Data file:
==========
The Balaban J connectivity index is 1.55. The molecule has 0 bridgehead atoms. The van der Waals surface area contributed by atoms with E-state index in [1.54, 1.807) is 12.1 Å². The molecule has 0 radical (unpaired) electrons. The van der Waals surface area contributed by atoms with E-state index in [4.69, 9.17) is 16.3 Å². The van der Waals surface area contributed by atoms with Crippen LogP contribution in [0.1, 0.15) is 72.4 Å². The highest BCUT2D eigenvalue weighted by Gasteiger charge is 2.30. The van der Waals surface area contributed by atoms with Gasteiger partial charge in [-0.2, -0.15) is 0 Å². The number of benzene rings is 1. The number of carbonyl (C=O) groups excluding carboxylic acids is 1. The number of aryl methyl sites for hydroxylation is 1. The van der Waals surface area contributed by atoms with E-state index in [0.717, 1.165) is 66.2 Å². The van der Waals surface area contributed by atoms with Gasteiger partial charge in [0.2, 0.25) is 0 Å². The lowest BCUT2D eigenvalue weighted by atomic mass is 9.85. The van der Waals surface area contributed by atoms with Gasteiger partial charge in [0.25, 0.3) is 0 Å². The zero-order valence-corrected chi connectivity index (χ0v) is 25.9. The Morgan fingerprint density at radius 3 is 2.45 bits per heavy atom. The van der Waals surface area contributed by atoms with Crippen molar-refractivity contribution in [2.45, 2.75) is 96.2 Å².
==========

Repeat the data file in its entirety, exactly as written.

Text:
The Balaban J connectivity index is 1.55. The molecule has 0 bridgehead atoms. The van der Waals surface area contributed by atoms with E-state index in [1.54, 1.807) is 12.1 Å². The molecule has 0 radical (unpaired) electrons. The van der Waals surface area contributed by atoms with E-state index in [4.69, 9.17) is 16.3 Å². The van der Waals surface area contributed by atoms with Crippen LogP contribution in [0.1, 0.15) is 72.4 Å². The highest BCUT2D eigenvalue weighted by Gasteiger charge is 2.30. The van der Waals surface area contributed by atoms with Gasteiger partial charge in [-0.2, -0.15) is 0 Å². The number of benzene rings is 1. The number of carbonyl (C=O) groups excluding carboxylic acids is 1. The number of aryl methyl sites for hydroxylation is 1. The van der Waals surface area contributed by atoms with E-state index in [0.717, 1.165) is 66.2 Å². The van der Waals surface area contributed by atoms with Gasteiger partial charge in [0.2, 0.25) is 0 Å². The lowest BCUT2D eigenvalue weighted by atomic mass is 9.85. The van der Waals surface area contributed by atoms with Gasteiger partial charge in [0.25, 0.3) is 0 Å². The zero-order valence-corrected chi connectivity index (χ0v) is 25.9. The Morgan fingerprint density at radius 3 is 2.45 bits per heavy atom. The van der Waals surface area contributed by atoms with Crippen molar-refractivity contribution in [2.45, 2.75) is 96.2 Å².